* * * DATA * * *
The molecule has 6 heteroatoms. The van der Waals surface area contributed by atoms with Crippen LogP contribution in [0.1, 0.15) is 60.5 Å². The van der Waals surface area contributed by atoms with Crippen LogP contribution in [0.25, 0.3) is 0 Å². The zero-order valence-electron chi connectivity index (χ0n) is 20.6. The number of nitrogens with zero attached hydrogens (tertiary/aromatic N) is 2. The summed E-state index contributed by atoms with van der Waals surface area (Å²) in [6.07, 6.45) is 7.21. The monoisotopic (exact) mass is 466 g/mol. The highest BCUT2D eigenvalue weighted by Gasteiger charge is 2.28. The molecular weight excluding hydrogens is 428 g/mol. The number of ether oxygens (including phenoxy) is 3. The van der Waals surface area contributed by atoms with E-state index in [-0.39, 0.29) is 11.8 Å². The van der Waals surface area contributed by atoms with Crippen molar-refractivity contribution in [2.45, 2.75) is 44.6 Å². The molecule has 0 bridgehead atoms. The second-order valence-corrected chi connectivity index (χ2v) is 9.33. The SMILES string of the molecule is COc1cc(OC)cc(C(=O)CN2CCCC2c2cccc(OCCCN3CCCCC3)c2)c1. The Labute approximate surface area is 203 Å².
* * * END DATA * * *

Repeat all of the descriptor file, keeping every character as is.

The molecule has 6 heteroatoms. The van der Waals surface area contributed by atoms with Crippen LogP contribution in [0.1, 0.15) is 60.5 Å². The van der Waals surface area contributed by atoms with Crippen LogP contribution in [0.25, 0.3) is 0 Å². The zero-order valence-electron chi connectivity index (χ0n) is 20.6. The number of nitrogens with zero attached hydrogens (tertiary/aromatic N) is 2. The summed E-state index contributed by atoms with van der Waals surface area (Å²) in [6.07, 6.45) is 7.21. The monoisotopic (exact) mass is 466 g/mol. The highest BCUT2D eigenvalue weighted by Gasteiger charge is 2.28. The molecular weight excluding hydrogens is 428 g/mol. The number of ether oxygens (including phenoxy) is 3. The van der Waals surface area contributed by atoms with E-state index in [-0.39, 0.29) is 11.8 Å². The van der Waals surface area contributed by atoms with Crippen molar-refractivity contribution in [2.45, 2.75) is 44.6 Å². The molecule has 0 bridgehead atoms. The second-order valence-corrected chi connectivity index (χ2v) is 9.33. The SMILES string of the molecule is COc1cc(OC)cc(C(=O)CN2CCCC2c2cccc(OCCCN3CCCCC3)c2)c1. The Labute approximate surface area is 203 Å².